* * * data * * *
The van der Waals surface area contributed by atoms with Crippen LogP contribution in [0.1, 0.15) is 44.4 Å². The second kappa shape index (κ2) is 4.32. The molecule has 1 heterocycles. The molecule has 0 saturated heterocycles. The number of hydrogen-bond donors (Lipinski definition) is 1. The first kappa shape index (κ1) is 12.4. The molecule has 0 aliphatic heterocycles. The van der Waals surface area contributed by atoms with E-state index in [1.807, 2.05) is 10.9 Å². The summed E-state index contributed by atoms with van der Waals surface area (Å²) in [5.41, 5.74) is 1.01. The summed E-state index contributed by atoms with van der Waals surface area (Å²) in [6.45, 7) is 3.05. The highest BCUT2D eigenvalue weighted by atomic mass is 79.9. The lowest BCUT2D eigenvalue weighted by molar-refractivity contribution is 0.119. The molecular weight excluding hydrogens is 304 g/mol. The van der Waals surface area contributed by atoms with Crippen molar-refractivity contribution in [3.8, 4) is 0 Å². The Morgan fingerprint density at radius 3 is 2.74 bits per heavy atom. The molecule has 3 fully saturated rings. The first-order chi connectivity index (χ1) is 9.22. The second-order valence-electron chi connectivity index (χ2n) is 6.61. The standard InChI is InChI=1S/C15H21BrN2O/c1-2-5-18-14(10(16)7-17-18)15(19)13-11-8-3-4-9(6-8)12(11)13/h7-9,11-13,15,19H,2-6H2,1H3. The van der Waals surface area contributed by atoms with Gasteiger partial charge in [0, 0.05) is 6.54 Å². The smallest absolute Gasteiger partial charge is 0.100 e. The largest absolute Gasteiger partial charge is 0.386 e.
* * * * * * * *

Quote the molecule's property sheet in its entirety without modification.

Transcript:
The van der Waals surface area contributed by atoms with Crippen LogP contribution in [0.1, 0.15) is 44.4 Å². The second kappa shape index (κ2) is 4.32. The molecule has 1 heterocycles. The molecule has 0 saturated heterocycles. The number of hydrogen-bond donors (Lipinski definition) is 1. The first kappa shape index (κ1) is 12.4. The molecule has 0 aliphatic heterocycles. The van der Waals surface area contributed by atoms with E-state index in [1.807, 2.05) is 10.9 Å². The summed E-state index contributed by atoms with van der Waals surface area (Å²) in [5.41, 5.74) is 1.01. The summed E-state index contributed by atoms with van der Waals surface area (Å²) in [6.45, 7) is 3.05. The highest BCUT2D eigenvalue weighted by atomic mass is 79.9. The lowest BCUT2D eigenvalue weighted by molar-refractivity contribution is 0.119. The molecular weight excluding hydrogens is 304 g/mol. The van der Waals surface area contributed by atoms with Crippen molar-refractivity contribution in [3.8, 4) is 0 Å². The Morgan fingerprint density at radius 3 is 2.74 bits per heavy atom. The molecule has 3 fully saturated rings. The first-order chi connectivity index (χ1) is 9.22. The second-order valence-electron chi connectivity index (χ2n) is 6.61. The standard InChI is InChI=1S/C15H21BrN2O/c1-2-5-18-14(10(16)7-17-18)15(19)13-11-8-3-4-9(6-8)12(11)13/h7-9,11-13,15,19H,2-6H2,1H3. The van der Waals surface area contributed by atoms with Gasteiger partial charge in [0, 0.05) is 6.54 Å². The smallest absolute Gasteiger partial charge is 0.100 e. The largest absolute Gasteiger partial charge is 0.386 e.